Running in winter; Yes you can!
When temperatures drop and snowflakes fall, many runners leave behind the roads, trails and tracks for the treadmill, elliptical and other indoor workout activities. However, for those who do not want to give up running outdoors, being properly prepared can make a cold weather run both safe and enjoyable.
Runners need to make sure they have appropriate clothing to avoid frostbite or hypothermia. Frostbite can occur when the body is exposed to cold temperatures, usually affecting appendages like fingers, ears and toes first. Hypothermia often is caused by overdressing, which makes athletes sweat more so they become wet and cold.
“Water transfers heat more effectively than air, so hypothermia begins to set in when the body’s core temperature falls to 95 degrees,” explains Dr. Steven Chudik, a sports medicine physician and orthopedic surgeon at Advocate Good Samaritan Hospital in Downers Grove, Ill. “The trick to avoiding hypothermia is to keep moving and wear appropriate layers of clothing so you do not sweat profusely.”
To stay warm and dry, Chudik recommends that runners follow the layering rule of three:
• Layer 1: A wicking layer to absorb sweat off the skin and keep the body dry
• Layer 2: An insulating layer to provide warmth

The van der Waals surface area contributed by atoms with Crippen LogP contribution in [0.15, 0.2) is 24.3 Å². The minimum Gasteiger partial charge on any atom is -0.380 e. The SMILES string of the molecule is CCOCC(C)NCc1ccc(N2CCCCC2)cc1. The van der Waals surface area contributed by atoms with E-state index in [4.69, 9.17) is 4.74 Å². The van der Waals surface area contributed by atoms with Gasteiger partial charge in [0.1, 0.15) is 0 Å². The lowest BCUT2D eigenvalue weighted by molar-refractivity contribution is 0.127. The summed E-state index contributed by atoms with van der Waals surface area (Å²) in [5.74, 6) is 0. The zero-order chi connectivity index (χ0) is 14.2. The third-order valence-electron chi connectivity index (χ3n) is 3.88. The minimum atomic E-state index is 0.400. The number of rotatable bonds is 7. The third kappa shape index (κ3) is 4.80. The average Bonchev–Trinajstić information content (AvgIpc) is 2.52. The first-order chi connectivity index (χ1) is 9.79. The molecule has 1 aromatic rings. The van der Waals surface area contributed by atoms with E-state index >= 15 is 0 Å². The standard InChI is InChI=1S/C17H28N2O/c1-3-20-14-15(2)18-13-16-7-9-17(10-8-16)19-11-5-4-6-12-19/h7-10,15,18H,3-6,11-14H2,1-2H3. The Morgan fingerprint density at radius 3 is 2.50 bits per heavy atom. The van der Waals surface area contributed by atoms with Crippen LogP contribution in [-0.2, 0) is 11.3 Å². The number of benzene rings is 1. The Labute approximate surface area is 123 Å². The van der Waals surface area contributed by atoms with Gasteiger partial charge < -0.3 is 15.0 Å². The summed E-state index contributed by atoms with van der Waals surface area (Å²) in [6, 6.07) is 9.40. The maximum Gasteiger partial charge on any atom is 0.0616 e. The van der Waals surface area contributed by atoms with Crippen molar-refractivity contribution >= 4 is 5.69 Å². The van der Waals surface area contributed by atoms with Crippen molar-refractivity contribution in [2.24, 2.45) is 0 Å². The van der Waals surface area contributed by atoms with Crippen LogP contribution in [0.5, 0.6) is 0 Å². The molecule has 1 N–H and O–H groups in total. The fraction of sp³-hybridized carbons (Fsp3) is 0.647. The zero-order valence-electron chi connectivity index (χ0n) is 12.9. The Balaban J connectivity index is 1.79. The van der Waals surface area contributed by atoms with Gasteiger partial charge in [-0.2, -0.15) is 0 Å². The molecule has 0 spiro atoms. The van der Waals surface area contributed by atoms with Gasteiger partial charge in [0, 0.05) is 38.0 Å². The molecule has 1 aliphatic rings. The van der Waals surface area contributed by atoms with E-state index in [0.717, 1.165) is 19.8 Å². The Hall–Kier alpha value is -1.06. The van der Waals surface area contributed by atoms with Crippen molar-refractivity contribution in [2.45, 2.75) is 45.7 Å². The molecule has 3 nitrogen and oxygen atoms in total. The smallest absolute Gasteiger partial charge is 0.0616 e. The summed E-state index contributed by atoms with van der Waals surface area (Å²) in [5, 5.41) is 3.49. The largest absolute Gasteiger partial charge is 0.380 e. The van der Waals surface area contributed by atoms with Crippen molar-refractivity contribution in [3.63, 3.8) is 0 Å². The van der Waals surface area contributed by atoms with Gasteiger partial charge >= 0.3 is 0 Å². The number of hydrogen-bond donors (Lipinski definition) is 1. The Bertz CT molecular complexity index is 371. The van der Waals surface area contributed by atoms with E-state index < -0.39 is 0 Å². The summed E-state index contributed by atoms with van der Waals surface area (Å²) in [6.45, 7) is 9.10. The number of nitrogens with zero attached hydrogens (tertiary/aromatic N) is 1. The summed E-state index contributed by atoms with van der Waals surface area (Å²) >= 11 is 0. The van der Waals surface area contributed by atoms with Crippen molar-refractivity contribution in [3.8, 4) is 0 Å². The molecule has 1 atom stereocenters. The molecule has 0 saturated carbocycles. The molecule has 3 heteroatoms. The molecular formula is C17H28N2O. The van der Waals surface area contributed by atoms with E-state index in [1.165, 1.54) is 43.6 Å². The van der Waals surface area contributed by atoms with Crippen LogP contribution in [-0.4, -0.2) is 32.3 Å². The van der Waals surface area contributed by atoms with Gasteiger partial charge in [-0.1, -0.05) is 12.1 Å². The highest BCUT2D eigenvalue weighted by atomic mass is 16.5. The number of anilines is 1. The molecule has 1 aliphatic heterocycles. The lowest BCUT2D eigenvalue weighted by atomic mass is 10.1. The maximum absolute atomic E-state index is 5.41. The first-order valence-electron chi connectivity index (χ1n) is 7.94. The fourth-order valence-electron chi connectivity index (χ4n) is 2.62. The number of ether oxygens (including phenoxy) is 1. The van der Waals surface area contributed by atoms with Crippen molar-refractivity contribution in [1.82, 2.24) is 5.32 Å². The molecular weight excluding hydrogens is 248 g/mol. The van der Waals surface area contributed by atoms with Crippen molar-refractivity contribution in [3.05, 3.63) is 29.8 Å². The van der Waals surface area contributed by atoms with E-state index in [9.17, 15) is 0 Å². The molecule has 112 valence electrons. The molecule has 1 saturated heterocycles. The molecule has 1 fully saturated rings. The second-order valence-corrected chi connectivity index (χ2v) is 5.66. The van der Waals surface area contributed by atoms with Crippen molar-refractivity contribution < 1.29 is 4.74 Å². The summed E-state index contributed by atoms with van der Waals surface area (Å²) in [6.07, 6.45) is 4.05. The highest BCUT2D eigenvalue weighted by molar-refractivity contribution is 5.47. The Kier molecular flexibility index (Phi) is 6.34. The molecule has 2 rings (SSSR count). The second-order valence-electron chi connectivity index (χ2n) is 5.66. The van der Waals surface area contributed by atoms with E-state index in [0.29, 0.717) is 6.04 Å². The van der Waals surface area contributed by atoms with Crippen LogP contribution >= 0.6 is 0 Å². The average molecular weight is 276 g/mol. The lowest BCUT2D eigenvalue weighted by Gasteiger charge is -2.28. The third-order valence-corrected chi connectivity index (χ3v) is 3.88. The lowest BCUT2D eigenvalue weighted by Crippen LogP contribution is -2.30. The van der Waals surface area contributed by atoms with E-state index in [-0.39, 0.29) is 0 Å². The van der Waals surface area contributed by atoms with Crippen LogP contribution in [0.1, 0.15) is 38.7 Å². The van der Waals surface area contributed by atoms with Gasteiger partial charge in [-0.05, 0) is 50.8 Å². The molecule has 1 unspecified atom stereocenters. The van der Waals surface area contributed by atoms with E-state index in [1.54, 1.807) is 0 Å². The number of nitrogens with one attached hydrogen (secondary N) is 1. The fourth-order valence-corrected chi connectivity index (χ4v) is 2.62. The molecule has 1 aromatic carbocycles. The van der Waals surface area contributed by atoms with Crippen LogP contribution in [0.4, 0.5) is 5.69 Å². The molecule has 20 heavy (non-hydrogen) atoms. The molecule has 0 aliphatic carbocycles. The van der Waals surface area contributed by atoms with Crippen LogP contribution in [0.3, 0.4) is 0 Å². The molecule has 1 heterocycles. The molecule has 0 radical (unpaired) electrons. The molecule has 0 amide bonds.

• Layer 3: A protective layer to resist the wind
It is also important to keep the face, ears, fingers and toes properly covered. Wear gloves and a hat or ski mask. To keep feet warm and dry, do not wear cotton socks since they will absorb sweat. Instead wear socks made of neoprene or wool, which wick away sweat.
Many runners make the mistake of not drinking enough water before and during their run, which can lead to dehydration.
“Cold temperature diminishes thirst so athletes do not feel an urge to drink while running,” Dr. Chudik says. “We actually need more fluid for the process of respiration when it is cold so athletes need to plan ahead so they have accessible locations with water along their run.”
After a long run outdoors, runners who are dressed appropriately should not feel cold. For those who are feeling extremely cold, Chudik recommends these steps:
1) Get out of the cold, remove wet clothes and redress.
2) Cover with warm blankets, hot water bottle or heating pad to raise body temperature.
3) Take a pain reliever because warming can cause pain.
4) Refuel with food containing carbohydrates, proteins and fats, and make sure to drink. Food and nutrients are required to make heat and will provide the body with short- and long-term energy.
5) If a runner may have experienced frostbite, take a warm shower with water at 100 degrees but do not rub the affected area.
6) Seek medical attention as soon as possible for frostbite or hypothermia.
While running in the cold may not be the most popular exercise this winter, for those running in a holiday 5K or who don’t want to interrupt their outdoor routine, a little preparation can keep you running safely year-round.
About the Author
health enews staff is a group of experienced writers from our Advocate Health Care and Aurora Health Care sites, which also includes freelance or intern writers.